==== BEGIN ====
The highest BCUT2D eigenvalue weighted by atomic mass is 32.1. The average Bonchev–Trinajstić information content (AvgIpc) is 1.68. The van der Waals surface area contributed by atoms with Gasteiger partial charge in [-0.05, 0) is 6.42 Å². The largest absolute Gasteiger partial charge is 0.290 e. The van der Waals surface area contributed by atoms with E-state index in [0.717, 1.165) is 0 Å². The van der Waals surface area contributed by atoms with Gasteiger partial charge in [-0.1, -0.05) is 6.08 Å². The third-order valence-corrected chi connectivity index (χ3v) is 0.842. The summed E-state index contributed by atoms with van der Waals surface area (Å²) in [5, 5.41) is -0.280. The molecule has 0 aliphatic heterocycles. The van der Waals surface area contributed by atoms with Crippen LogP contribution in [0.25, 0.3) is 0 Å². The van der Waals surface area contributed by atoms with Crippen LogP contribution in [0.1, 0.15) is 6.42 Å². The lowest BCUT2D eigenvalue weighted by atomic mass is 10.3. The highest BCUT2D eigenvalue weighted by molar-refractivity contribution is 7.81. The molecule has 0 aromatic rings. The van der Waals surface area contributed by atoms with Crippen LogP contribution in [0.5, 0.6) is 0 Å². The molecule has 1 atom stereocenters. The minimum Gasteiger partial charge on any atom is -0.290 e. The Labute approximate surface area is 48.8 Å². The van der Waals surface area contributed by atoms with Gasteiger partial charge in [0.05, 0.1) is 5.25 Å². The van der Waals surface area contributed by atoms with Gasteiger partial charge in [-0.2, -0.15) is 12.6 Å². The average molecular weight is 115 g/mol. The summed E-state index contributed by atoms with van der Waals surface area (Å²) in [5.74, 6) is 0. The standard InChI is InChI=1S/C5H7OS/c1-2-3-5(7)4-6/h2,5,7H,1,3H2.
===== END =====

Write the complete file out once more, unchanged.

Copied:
The highest BCUT2D eigenvalue weighted by atomic mass is 32.1. The average Bonchev–Trinajstić information content (AvgIpc) is 1.68. The van der Waals surface area contributed by atoms with Gasteiger partial charge in [-0.05, 0) is 6.42 Å². The largest absolute Gasteiger partial charge is 0.290 e. The van der Waals surface area contributed by atoms with E-state index in [0.717, 1.165) is 0 Å². The van der Waals surface area contributed by atoms with Gasteiger partial charge in [-0.1, -0.05) is 6.08 Å². The third-order valence-corrected chi connectivity index (χ3v) is 0.842. The summed E-state index contributed by atoms with van der Waals surface area (Å²) in [5, 5.41) is -0.280. The molecule has 0 aliphatic heterocycles. The van der Waals surface area contributed by atoms with Crippen LogP contribution in [0.25, 0.3) is 0 Å². The van der Waals surface area contributed by atoms with Crippen LogP contribution in [0.1, 0.15) is 6.42 Å². The lowest BCUT2D eigenvalue weighted by atomic mass is 10.3. The highest BCUT2D eigenvalue weighted by molar-refractivity contribution is 7.81. The molecule has 0 aromatic rings. The van der Waals surface area contributed by atoms with Crippen LogP contribution in [0.5, 0.6) is 0 Å². The molecule has 1 atom stereocenters. The minimum Gasteiger partial charge on any atom is -0.290 e. The Labute approximate surface area is 48.8 Å². The van der Waals surface area contributed by atoms with Gasteiger partial charge in [0.05, 0.1) is 5.25 Å². The van der Waals surface area contributed by atoms with Gasteiger partial charge in [-0.2, -0.15) is 12.6 Å². The average molecular weight is 115 g/mol. The summed E-state index contributed by atoms with van der Waals surface area (Å²) in [5.74, 6) is 0. The standard InChI is InChI=1S/C5H7OS/c1-2-3-5(7)4-6/h2,5,7H,1,3H2.